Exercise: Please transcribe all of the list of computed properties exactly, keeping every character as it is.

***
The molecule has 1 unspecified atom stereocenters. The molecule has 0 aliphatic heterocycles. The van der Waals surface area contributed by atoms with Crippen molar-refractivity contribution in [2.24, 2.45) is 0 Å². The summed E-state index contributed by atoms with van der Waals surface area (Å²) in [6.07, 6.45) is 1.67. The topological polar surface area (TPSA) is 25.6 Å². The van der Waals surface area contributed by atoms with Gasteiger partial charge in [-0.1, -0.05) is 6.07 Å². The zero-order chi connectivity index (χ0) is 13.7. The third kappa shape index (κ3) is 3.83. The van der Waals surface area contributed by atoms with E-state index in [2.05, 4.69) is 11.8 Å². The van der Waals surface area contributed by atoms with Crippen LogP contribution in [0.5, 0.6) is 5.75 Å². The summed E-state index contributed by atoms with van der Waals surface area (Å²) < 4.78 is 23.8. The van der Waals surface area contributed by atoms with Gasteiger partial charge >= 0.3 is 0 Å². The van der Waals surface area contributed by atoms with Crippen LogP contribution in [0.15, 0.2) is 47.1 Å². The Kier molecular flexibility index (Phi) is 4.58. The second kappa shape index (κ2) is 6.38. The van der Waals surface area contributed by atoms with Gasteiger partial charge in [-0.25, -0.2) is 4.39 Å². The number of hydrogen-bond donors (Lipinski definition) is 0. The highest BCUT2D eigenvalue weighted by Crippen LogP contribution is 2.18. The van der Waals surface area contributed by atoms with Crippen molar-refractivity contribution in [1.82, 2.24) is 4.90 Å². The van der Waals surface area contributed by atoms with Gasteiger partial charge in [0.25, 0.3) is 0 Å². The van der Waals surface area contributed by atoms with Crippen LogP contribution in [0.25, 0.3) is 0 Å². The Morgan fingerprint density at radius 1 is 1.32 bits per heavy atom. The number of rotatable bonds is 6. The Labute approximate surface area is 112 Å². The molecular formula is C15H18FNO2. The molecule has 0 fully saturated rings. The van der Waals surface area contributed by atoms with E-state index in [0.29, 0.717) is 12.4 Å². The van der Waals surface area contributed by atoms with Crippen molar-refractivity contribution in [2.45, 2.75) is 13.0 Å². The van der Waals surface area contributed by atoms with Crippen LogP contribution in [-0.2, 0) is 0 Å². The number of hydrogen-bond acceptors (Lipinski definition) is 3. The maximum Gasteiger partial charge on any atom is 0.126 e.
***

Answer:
The molecule has 1 unspecified atom stereocenters. The molecule has 0 aliphatic heterocycles. The van der Waals surface area contributed by atoms with Crippen molar-refractivity contribution in [2.24, 2.45) is 0 Å². The summed E-state index contributed by atoms with van der Waals surface area (Å²) in [6.07, 6.45) is 1.67. The topological polar surface area (TPSA) is 25.6 Å². The van der Waals surface area contributed by atoms with Gasteiger partial charge in [-0.1, -0.05) is 6.07 Å². The zero-order chi connectivity index (χ0) is 13.7. The third kappa shape index (κ3) is 3.83. The van der Waals surface area contributed by atoms with E-state index in [2.05, 4.69) is 11.8 Å². The van der Waals surface area contributed by atoms with Crippen LogP contribution in [0.5, 0.6) is 5.75 Å². The summed E-state index contributed by atoms with van der Waals surface area (Å²) < 4.78 is 23.8. The van der Waals surface area contributed by atoms with Gasteiger partial charge >= 0.3 is 0 Å². The van der Waals surface area contributed by atoms with Crippen LogP contribution in [0.15, 0.2) is 47.1 Å². The Kier molecular flexibility index (Phi) is 4.58. The second kappa shape index (κ2) is 6.38. The van der Waals surface area contributed by atoms with Gasteiger partial charge in [-0.25, -0.2) is 4.39 Å². The number of hydrogen-bond donors (Lipinski definition) is 0. The highest BCUT2D eigenvalue weighted by Crippen LogP contribution is 2.18. The van der Waals surface area contributed by atoms with Crippen molar-refractivity contribution in [1.82, 2.24) is 4.90 Å². The van der Waals surface area contributed by atoms with Gasteiger partial charge in [0.25, 0.3) is 0 Å². The van der Waals surface area contributed by atoms with Crippen LogP contribution in [0.25, 0.3) is 0 Å². The Morgan fingerprint density at radius 1 is 1.32 bits per heavy atom. The number of rotatable bonds is 6. The Labute approximate surface area is 112 Å². The molecular formula is C15H18FNO2. The molecule has 0 fully saturated rings. The van der Waals surface area contributed by atoms with E-state index in [0.29, 0.717) is 12.4 Å². The van der Waals surface area contributed by atoms with Crippen molar-refractivity contribution in [2.45, 2.75) is 13.0 Å². The van der Waals surface area contributed by atoms with Crippen LogP contribution in [-0.2, 0) is 0 Å². The number of hydrogen-bond acceptors (Lipinski definition) is 3. The maximum Gasteiger partial charge on any atom is 0.126 e.